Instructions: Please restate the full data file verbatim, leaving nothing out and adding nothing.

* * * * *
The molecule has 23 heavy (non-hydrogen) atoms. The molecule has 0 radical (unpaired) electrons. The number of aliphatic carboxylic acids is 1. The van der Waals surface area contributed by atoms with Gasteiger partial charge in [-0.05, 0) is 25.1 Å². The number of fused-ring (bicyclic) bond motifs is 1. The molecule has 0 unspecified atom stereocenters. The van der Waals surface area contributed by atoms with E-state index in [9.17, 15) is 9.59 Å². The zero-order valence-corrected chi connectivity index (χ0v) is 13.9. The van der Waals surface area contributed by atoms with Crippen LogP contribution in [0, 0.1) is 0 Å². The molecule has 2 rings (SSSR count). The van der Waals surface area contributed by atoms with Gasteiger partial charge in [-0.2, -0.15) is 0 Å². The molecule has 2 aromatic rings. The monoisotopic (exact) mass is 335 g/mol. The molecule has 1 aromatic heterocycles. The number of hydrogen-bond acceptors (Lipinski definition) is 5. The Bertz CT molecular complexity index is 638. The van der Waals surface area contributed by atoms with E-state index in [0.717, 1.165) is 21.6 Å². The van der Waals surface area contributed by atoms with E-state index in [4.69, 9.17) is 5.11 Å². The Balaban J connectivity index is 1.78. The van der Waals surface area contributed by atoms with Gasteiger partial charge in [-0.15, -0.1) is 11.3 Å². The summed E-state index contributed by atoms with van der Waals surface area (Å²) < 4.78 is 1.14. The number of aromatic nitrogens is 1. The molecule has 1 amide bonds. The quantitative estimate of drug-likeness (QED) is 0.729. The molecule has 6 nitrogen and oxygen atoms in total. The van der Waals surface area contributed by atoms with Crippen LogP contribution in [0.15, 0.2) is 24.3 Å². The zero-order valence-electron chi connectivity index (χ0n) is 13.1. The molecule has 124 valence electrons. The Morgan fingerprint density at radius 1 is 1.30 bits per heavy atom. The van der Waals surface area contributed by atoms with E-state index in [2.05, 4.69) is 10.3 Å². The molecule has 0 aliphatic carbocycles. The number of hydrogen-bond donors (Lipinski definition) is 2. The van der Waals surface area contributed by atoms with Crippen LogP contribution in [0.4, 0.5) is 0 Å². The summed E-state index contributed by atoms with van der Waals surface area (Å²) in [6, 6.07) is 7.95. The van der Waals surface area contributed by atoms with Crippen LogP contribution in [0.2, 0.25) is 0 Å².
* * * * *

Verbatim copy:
The molecule has 23 heavy (non-hydrogen) atoms. The molecule has 0 radical (unpaired) electrons. The number of aliphatic carboxylic acids is 1. The van der Waals surface area contributed by atoms with Gasteiger partial charge in [-0.05, 0) is 25.1 Å². The number of fused-ring (bicyclic) bond motifs is 1. The molecule has 0 unspecified atom stereocenters. The van der Waals surface area contributed by atoms with E-state index in [9.17, 15) is 9.59 Å². The zero-order valence-corrected chi connectivity index (χ0v) is 13.9. The van der Waals surface area contributed by atoms with Crippen LogP contribution in [0, 0.1) is 0 Å². The molecule has 2 rings (SSSR count). The van der Waals surface area contributed by atoms with Gasteiger partial charge in [-0.2, -0.15) is 0 Å². The molecule has 2 aromatic rings. The monoisotopic (exact) mass is 335 g/mol. The molecule has 1 aromatic heterocycles. The number of hydrogen-bond acceptors (Lipinski definition) is 5. The Bertz CT molecular complexity index is 638. The van der Waals surface area contributed by atoms with E-state index in [0.717, 1.165) is 21.6 Å². The van der Waals surface area contributed by atoms with E-state index in [4.69, 9.17) is 5.11 Å². The Balaban J connectivity index is 1.78. The van der Waals surface area contributed by atoms with Gasteiger partial charge in [-0.15, -0.1) is 11.3 Å². The summed E-state index contributed by atoms with van der Waals surface area (Å²) < 4.78 is 1.14. The number of aromatic nitrogens is 1. The molecule has 1 amide bonds. The quantitative estimate of drug-likeness (QED) is 0.729. The molecule has 6 nitrogen and oxygen atoms in total. The van der Waals surface area contributed by atoms with Crippen LogP contribution in [0.15, 0.2) is 24.3 Å². The zero-order valence-electron chi connectivity index (χ0n) is 13.1. The molecule has 124 valence electrons. The Morgan fingerprint density at radius 1 is 1.30 bits per heavy atom. The van der Waals surface area contributed by atoms with E-state index in [2.05, 4.69) is 10.3 Å². The molecule has 0 aliphatic carbocycles. The number of hydrogen-bond donors (Lipinski definition) is 2. The van der Waals surface area contributed by atoms with Crippen LogP contribution in [0.4, 0.5) is 0 Å². The summed E-state index contributed by atoms with van der Waals surface area (Å²) in [6, 6.07) is 7.95. The van der Waals surface area contributed by atoms with Crippen LogP contribution in [0.2, 0.25) is 0 Å².